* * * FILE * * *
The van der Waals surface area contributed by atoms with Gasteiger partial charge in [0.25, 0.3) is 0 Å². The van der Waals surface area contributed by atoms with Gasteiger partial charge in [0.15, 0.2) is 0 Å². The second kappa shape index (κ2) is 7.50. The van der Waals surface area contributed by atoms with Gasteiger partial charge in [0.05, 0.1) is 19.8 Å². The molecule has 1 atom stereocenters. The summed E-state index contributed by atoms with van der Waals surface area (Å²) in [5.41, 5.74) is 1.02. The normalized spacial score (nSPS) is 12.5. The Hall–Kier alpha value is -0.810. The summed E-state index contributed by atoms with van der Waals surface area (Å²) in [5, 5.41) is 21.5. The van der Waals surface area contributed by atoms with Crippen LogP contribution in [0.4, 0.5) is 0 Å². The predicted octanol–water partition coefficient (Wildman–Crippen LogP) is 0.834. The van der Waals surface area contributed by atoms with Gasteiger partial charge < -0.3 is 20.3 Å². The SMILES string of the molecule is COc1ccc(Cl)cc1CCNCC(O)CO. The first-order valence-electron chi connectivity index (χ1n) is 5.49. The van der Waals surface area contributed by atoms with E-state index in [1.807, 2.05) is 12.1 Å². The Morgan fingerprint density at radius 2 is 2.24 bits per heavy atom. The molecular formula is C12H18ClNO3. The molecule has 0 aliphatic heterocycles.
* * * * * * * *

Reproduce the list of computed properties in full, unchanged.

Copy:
The van der Waals surface area contributed by atoms with Gasteiger partial charge in [0.25, 0.3) is 0 Å². The van der Waals surface area contributed by atoms with Gasteiger partial charge in [0.15, 0.2) is 0 Å². The second kappa shape index (κ2) is 7.50. The van der Waals surface area contributed by atoms with Gasteiger partial charge in [0.05, 0.1) is 19.8 Å². The molecule has 1 atom stereocenters. The summed E-state index contributed by atoms with van der Waals surface area (Å²) in [5.41, 5.74) is 1.02. The normalized spacial score (nSPS) is 12.5. The Hall–Kier alpha value is -0.810. The summed E-state index contributed by atoms with van der Waals surface area (Å²) in [5, 5.41) is 21.5. The van der Waals surface area contributed by atoms with Crippen LogP contribution in [0.4, 0.5) is 0 Å². The predicted octanol–water partition coefficient (Wildman–Crippen LogP) is 0.834. The van der Waals surface area contributed by atoms with Gasteiger partial charge < -0.3 is 20.3 Å². The SMILES string of the molecule is COc1ccc(Cl)cc1CCNCC(O)CO. The first-order valence-electron chi connectivity index (χ1n) is 5.49. The van der Waals surface area contributed by atoms with E-state index in [1.807, 2.05) is 12.1 Å². The Morgan fingerprint density at radius 2 is 2.24 bits per heavy atom. The molecular formula is C12H18ClNO3. The molecule has 0 aliphatic heterocycles.